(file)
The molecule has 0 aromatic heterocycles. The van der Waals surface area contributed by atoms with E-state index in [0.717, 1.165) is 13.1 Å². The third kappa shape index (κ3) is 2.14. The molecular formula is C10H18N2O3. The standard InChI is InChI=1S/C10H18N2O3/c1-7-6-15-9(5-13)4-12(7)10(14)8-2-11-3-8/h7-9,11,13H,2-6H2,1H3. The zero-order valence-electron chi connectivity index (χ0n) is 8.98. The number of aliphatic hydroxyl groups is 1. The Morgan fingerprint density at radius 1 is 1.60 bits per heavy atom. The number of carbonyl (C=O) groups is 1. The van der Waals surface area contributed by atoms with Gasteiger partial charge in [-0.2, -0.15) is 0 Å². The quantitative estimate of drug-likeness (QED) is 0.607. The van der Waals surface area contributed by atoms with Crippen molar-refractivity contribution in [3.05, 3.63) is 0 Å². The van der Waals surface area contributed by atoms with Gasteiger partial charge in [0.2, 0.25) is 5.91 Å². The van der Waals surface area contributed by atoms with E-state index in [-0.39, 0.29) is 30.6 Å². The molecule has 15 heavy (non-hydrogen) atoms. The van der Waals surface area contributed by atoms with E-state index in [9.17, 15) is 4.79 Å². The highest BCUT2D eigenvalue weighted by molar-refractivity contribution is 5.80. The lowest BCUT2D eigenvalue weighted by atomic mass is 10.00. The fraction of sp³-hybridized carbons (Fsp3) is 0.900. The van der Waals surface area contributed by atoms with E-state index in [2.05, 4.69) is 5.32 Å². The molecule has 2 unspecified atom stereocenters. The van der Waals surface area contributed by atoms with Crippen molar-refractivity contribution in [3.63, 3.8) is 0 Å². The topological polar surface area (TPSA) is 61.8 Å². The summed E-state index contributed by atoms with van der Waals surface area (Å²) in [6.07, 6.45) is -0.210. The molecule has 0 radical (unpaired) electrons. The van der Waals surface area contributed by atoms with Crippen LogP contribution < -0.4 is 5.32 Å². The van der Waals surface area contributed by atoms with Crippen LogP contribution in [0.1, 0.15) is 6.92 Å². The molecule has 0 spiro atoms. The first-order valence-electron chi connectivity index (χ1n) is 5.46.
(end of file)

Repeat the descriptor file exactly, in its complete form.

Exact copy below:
The molecule has 0 aromatic heterocycles. The van der Waals surface area contributed by atoms with E-state index in [0.717, 1.165) is 13.1 Å². The third kappa shape index (κ3) is 2.14. The molecular formula is C10H18N2O3. The standard InChI is InChI=1S/C10H18N2O3/c1-7-6-15-9(5-13)4-12(7)10(14)8-2-11-3-8/h7-9,11,13H,2-6H2,1H3. The zero-order valence-electron chi connectivity index (χ0n) is 8.98. The number of aliphatic hydroxyl groups is 1. The Morgan fingerprint density at radius 1 is 1.60 bits per heavy atom. The number of carbonyl (C=O) groups is 1. The van der Waals surface area contributed by atoms with Gasteiger partial charge in [-0.2, -0.15) is 0 Å². The quantitative estimate of drug-likeness (QED) is 0.607. The van der Waals surface area contributed by atoms with Crippen molar-refractivity contribution in [3.05, 3.63) is 0 Å². The van der Waals surface area contributed by atoms with Gasteiger partial charge in [0.2, 0.25) is 5.91 Å². The van der Waals surface area contributed by atoms with E-state index in [-0.39, 0.29) is 30.6 Å². The molecule has 15 heavy (non-hydrogen) atoms. The van der Waals surface area contributed by atoms with E-state index in [9.17, 15) is 4.79 Å². The highest BCUT2D eigenvalue weighted by molar-refractivity contribution is 5.80. The lowest BCUT2D eigenvalue weighted by atomic mass is 10.00. The fraction of sp³-hybridized carbons (Fsp3) is 0.900. The van der Waals surface area contributed by atoms with E-state index in [2.05, 4.69) is 5.32 Å². The molecule has 2 unspecified atom stereocenters. The van der Waals surface area contributed by atoms with Crippen molar-refractivity contribution in [3.63, 3.8) is 0 Å². The topological polar surface area (TPSA) is 61.8 Å². The summed E-state index contributed by atoms with van der Waals surface area (Å²) in [6.07, 6.45) is -0.210. The molecule has 0 radical (unpaired) electrons. The van der Waals surface area contributed by atoms with Crippen LogP contribution < -0.4 is 5.32 Å². The van der Waals surface area contributed by atoms with Crippen LogP contribution in [0.1, 0.15) is 6.92 Å². The molecule has 0 spiro atoms. The first-order valence-electron chi connectivity index (χ1n) is 5.46.